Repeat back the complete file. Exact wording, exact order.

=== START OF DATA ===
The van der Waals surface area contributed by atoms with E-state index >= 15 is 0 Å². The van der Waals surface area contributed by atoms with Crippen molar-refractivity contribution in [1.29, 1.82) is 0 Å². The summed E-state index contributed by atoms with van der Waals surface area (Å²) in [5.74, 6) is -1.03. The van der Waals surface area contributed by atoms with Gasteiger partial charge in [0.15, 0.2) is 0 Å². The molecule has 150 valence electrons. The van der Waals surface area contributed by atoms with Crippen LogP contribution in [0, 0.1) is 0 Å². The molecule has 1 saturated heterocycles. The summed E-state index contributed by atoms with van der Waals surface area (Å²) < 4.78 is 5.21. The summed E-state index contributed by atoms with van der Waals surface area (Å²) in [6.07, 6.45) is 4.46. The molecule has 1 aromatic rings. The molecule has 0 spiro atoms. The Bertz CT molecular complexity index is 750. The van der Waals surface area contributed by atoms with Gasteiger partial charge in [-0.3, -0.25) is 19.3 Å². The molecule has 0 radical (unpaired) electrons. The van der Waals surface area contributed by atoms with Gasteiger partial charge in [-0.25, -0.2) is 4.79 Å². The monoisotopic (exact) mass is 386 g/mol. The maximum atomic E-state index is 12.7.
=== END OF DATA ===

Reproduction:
The van der Waals surface area contributed by atoms with E-state index >= 15 is 0 Å². The van der Waals surface area contributed by atoms with Crippen molar-refractivity contribution in [1.29, 1.82) is 0 Å². The summed E-state index contributed by atoms with van der Waals surface area (Å²) in [5.74, 6) is -1.03. The van der Waals surface area contributed by atoms with Gasteiger partial charge in [0.15, 0.2) is 0 Å². The molecule has 150 valence electrons. The van der Waals surface area contributed by atoms with Crippen LogP contribution in [0, 0.1) is 0 Å². The molecule has 1 saturated heterocycles. The summed E-state index contributed by atoms with van der Waals surface area (Å²) < 4.78 is 5.21. The summed E-state index contributed by atoms with van der Waals surface area (Å²) in [6.07, 6.45) is 4.46. The molecule has 1 aromatic rings. The molecule has 0 spiro atoms. The Bertz CT molecular complexity index is 750. The van der Waals surface area contributed by atoms with Gasteiger partial charge in [-0.3, -0.25) is 19.3 Å². The molecule has 0 radical (unpaired) electrons. The van der Waals surface area contributed by atoms with Gasteiger partial charge in [-0.25, -0.2) is 4.79 Å². The monoisotopic (exact) mass is 386 g/mol. The maximum atomic E-state index is 12.7.